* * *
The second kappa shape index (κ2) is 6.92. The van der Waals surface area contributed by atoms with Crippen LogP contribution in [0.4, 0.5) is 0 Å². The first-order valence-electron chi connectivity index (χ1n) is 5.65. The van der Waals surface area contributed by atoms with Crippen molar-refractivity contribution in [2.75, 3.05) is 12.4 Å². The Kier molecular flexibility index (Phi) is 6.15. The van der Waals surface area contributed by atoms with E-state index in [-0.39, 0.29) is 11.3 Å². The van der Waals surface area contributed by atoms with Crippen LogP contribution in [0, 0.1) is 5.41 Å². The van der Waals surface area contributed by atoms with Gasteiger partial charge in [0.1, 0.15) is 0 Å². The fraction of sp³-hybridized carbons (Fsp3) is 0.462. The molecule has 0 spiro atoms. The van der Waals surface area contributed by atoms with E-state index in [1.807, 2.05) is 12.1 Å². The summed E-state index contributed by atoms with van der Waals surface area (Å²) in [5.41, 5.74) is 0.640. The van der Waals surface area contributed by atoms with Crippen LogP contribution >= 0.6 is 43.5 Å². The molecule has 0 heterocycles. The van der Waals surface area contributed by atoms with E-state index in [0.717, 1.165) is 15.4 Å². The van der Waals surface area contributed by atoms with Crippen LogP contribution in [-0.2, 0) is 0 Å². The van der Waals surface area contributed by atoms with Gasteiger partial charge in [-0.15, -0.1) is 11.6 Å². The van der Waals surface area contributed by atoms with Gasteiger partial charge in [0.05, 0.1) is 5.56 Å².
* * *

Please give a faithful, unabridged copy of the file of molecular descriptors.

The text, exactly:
The second kappa shape index (κ2) is 6.92. The van der Waals surface area contributed by atoms with Crippen LogP contribution in [0.4, 0.5) is 0 Å². The first-order valence-electron chi connectivity index (χ1n) is 5.65. The van der Waals surface area contributed by atoms with Crippen molar-refractivity contribution in [2.75, 3.05) is 12.4 Å². The Kier molecular flexibility index (Phi) is 6.15. The van der Waals surface area contributed by atoms with E-state index in [-0.39, 0.29) is 11.3 Å². The van der Waals surface area contributed by atoms with Crippen LogP contribution in [0, 0.1) is 5.41 Å². The van der Waals surface area contributed by atoms with Gasteiger partial charge in [0.1, 0.15) is 0 Å². The fraction of sp³-hybridized carbons (Fsp3) is 0.462. The molecule has 0 spiro atoms. The van der Waals surface area contributed by atoms with E-state index in [1.807, 2.05) is 12.1 Å². The summed E-state index contributed by atoms with van der Waals surface area (Å²) in [5.41, 5.74) is 0.640. The van der Waals surface area contributed by atoms with Crippen LogP contribution >= 0.6 is 43.5 Å². The molecule has 0 heterocycles. The van der Waals surface area contributed by atoms with E-state index in [0.717, 1.165) is 15.4 Å². The van der Waals surface area contributed by atoms with Crippen LogP contribution in [-0.2, 0) is 0 Å². The van der Waals surface area contributed by atoms with Gasteiger partial charge in [-0.15, -0.1) is 11.6 Å². The van der Waals surface area contributed by atoms with Gasteiger partial charge in [0.05, 0.1) is 5.56 Å².